The Caribou (30 seconds)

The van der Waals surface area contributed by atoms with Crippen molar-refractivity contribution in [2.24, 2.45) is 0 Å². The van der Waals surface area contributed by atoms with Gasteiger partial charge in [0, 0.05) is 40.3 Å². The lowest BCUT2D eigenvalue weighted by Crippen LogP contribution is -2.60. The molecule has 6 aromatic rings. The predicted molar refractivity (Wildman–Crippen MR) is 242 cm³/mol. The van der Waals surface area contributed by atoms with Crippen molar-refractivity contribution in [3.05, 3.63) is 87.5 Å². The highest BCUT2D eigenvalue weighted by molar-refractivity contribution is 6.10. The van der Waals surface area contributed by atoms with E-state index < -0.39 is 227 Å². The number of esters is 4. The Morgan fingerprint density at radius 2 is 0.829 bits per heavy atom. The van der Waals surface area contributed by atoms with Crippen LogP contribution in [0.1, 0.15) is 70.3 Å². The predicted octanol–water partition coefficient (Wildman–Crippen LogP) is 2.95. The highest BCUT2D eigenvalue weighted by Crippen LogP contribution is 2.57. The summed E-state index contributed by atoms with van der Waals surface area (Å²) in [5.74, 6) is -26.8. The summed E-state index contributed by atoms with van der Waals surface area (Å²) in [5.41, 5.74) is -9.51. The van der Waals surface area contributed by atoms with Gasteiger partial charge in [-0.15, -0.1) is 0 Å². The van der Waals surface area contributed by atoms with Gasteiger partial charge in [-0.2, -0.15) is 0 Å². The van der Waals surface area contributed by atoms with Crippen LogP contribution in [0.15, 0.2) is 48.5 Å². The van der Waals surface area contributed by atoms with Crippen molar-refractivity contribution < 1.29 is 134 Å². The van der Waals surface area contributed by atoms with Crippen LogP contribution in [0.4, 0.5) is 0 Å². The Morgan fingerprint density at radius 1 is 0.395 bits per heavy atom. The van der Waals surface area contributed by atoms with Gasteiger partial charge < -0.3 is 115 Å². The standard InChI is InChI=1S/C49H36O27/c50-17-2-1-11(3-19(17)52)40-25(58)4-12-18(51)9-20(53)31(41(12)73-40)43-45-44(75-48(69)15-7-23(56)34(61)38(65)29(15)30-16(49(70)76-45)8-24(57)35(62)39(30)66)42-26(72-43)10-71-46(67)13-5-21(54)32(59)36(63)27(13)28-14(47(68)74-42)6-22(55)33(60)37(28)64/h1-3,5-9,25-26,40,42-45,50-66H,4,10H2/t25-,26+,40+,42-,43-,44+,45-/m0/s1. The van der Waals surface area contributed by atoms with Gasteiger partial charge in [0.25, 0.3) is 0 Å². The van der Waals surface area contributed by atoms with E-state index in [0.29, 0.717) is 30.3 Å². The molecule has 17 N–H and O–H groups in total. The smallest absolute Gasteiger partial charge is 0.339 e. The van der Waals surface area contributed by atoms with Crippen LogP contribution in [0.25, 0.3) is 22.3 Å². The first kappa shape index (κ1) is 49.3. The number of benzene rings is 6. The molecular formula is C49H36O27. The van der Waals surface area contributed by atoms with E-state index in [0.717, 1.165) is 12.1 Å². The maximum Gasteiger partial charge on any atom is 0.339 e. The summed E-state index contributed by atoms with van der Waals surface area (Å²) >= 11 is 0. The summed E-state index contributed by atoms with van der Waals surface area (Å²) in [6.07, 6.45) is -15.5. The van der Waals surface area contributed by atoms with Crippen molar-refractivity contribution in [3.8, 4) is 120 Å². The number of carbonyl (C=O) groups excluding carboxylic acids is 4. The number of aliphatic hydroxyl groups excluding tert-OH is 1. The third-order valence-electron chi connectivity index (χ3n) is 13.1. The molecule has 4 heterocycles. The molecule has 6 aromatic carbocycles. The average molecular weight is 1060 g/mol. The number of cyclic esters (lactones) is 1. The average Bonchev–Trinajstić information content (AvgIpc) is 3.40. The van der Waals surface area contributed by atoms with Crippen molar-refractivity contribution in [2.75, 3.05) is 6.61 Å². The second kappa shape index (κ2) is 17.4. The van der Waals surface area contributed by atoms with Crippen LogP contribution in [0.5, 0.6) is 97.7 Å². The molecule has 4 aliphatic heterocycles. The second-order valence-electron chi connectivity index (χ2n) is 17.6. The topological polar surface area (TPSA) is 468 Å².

Humans have a long association with caribou. Archaeological work in the Yukon Territory suggests humans have been hunting caribou for more than 13 000 years. Many Aboriginal peoples and Inuit based their culture on the caribou, and could not have survived in the north without them. Some tribes were nomadic, following the herds year-round; others lived on caribou for part of the year. Caribou provided food, clothing, and shelter: bones were made into needles and utensils, antlers into tools, and the sinew into thread; the fat provided fuel and light; the skin was made into light, warm clothing and tent material; and the flesh fed people and dogs. Wisely used, caribou will continue to be an important social and economic resource in the North.